As London gears up for the Olympics, most of the outward worrying has surrounded the transport infrastructure – I’ll personally be amazed if the trains, roads, busses and tubes actually cope with the tourist horde influx. But what about the internet? Experts are warning that with all the video, tweeting and general browsing going on, “an unexpected surge could easily push the system over the edge” killing the internet in London and the surrounding area.
“This summer it's going to be the equivalent of England playing in the World Cup final on Christmas Day, every day for the 17 days of the games," said a Vodafone spokesperson. That’s a heck of a lot of data, a data tsunami if you like, and even with the amount of fibre and the density of phone masts and Wi-Fi hotspots London sports, experts aren’t sure it’s all going to cope.
Apparently the BBC is partly to blame – its plans to stream every event live online are going to push a butt load of data, with Aunty preparing for a potential maximum of a terabit per second at peak times. That’s between five and 10 times the normal data output from the BBC, and the networks will struggle to deal with that on its own, let alone everything else from YouTube to Facebook.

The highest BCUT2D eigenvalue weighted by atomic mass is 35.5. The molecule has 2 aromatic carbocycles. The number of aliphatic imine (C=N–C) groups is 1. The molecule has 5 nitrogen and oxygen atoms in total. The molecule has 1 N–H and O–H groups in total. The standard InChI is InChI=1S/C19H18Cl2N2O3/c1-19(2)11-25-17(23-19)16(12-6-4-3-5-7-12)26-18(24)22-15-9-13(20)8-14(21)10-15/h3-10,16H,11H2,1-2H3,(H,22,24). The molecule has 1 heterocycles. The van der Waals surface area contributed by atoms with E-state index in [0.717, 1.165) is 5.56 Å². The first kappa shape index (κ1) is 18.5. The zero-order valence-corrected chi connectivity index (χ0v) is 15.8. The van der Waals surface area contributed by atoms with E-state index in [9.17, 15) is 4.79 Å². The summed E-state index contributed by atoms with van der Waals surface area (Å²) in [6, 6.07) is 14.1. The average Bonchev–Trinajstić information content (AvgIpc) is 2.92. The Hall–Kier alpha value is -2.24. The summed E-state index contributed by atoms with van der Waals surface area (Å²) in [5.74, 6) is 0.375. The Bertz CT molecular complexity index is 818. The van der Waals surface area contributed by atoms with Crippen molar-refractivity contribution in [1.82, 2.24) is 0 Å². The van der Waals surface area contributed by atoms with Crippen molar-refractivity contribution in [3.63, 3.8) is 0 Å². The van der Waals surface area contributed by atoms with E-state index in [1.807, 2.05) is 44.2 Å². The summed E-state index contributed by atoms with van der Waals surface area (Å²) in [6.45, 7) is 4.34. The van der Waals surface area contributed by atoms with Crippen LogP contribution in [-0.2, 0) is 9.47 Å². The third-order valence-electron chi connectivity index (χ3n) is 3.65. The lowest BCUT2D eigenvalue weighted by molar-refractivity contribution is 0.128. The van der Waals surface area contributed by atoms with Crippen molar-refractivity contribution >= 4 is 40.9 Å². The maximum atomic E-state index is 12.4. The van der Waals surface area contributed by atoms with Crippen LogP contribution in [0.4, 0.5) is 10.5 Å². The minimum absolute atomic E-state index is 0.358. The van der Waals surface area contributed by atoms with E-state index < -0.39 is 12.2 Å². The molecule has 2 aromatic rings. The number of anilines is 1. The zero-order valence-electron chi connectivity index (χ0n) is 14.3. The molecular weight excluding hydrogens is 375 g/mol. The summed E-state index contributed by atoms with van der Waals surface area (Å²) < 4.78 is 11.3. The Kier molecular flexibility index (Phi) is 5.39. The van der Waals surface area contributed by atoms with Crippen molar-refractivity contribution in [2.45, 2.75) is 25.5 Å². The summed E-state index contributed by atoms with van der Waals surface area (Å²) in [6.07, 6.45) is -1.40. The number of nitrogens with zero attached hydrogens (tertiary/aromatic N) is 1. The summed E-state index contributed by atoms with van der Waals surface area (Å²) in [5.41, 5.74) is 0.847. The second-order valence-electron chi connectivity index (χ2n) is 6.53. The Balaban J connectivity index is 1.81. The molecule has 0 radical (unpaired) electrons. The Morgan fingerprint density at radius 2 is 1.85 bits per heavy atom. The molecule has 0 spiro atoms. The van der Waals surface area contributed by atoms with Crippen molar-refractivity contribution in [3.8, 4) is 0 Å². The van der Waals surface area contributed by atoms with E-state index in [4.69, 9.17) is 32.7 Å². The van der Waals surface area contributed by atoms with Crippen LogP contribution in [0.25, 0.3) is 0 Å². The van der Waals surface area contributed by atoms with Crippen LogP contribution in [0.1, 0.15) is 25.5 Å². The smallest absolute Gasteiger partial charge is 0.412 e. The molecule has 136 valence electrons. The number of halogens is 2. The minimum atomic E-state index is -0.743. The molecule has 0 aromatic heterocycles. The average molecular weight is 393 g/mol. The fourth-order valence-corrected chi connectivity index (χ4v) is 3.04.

All the networks have apparently pumped a load of money into trying to support the Olympics, and although the internet “should cope”, there’s no guarantee. If you’re a Londoner, get ready for the great slow-down at the very least, and possibly even being taken totally offline; oh the horror. [AP]
Image credit: Olympic rings from Shutterstock